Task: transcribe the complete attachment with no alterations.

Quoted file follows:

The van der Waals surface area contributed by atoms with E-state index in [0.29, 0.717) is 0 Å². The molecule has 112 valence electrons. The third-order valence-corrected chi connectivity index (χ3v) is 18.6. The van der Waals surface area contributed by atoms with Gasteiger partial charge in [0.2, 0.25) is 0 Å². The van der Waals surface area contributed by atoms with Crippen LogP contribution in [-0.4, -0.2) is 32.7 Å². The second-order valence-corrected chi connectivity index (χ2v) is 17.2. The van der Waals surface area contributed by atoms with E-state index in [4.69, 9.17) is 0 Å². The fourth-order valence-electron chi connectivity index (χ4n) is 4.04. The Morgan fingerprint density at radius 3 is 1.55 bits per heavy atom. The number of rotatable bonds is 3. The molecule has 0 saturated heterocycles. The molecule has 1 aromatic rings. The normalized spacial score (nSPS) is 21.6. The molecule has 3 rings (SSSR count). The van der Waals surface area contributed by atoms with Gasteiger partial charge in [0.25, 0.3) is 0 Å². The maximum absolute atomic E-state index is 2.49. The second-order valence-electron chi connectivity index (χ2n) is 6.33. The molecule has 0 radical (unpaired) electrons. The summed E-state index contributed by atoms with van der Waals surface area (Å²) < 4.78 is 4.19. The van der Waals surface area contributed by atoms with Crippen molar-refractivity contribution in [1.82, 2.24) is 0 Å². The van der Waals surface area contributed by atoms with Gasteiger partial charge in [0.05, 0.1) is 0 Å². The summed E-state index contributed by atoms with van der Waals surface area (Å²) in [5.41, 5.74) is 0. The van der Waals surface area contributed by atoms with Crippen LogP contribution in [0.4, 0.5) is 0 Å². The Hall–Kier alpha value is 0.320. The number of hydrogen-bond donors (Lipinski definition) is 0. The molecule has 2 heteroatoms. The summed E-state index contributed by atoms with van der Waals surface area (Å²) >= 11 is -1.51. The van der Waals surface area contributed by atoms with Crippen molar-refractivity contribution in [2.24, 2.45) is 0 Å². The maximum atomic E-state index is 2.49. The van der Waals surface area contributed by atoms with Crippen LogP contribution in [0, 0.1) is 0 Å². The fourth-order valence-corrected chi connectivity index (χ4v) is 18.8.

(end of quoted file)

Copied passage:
The van der Waals surface area contributed by atoms with E-state index in [0.29, 0.717) is 0 Å². The molecule has 112 valence electrons. The third-order valence-corrected chi connectivity index (χ3v) is 18.6. The van der Waals surface area contributed by atoms with Gasteiger partial charge in [0.2, 0.25) is 0 Å². The van der Waals surface area contributed by atoms with Crippen LogP contribution in [-0.4, -0.2) is 32.7 Å². The second-order valence-corrected chi connectivity index (χ2v) is 17.2. The van der Waals surface area contributed by atoms with E-state index in [4.69, 9.17) is 0 Å². The fourth-order valence-electron chi connectivity index (χ4n) is 4.04. The Morgan fingerprint density at radius 3 is 1.55 bits per heavy atom. The number of rotatable bonds is 3. The molecule has 0 saturated heterocycles. The molecule has 1 aromatic rings. The normalized spacial score (nSPS) is 21.6. The molecule has 3 rings (SSSR count). The van der Waals surface area contributed by atoms with Gasteiger partial charge in [0.25, 0.3) is 0 Å². The maximum absolute atomic E-state index is 2.49. The second-order valence-electron chi connectivity index (χ2n) is 6.33. The molecule has 0 radical (unpaired) electrons. The summed E-state index contributed by atoms with van der Waals surface area (Å²) < 4.78 is 4.19. The van der Waals surface area contributed by atoms with Crippen molar-refractivity contribution in [1.82, 2.24) is 0 Å². The van der Waals surface area contributed by atoms with Gasteiger partial charge in [0.05, 0.1) is 0 Å². The summed E-state index contributed by atoms with van der Waals surface area (Å²) in [5.41, 5.74) is 0. The van der Waals surface area contributed by atoms with Crippen LogP contribution in [0.4, 0.5) is 0 Å². The Hall–Kier alpha value is 0.320. The number of hydrogen-bond donors (Lipinski definition) is 0. The molecule has 2 heteroatoms. The summed E-state index contributed by atoms with van der Waals surface area (Å²) >= 11 is -1.51. The van der Waals surface area contributed by atoms with Crippen molar-refractivity contribution in [2.24, 2.45) is 0 Å². The maximum atomic E-state index is 2.49. The van der Waals surface area contributed by atoms with Crippen LogP contribution in [0, 0.1) is 0 Å². The fourth-order valence-corrected chi connectivity index (χ4v) is 18.8.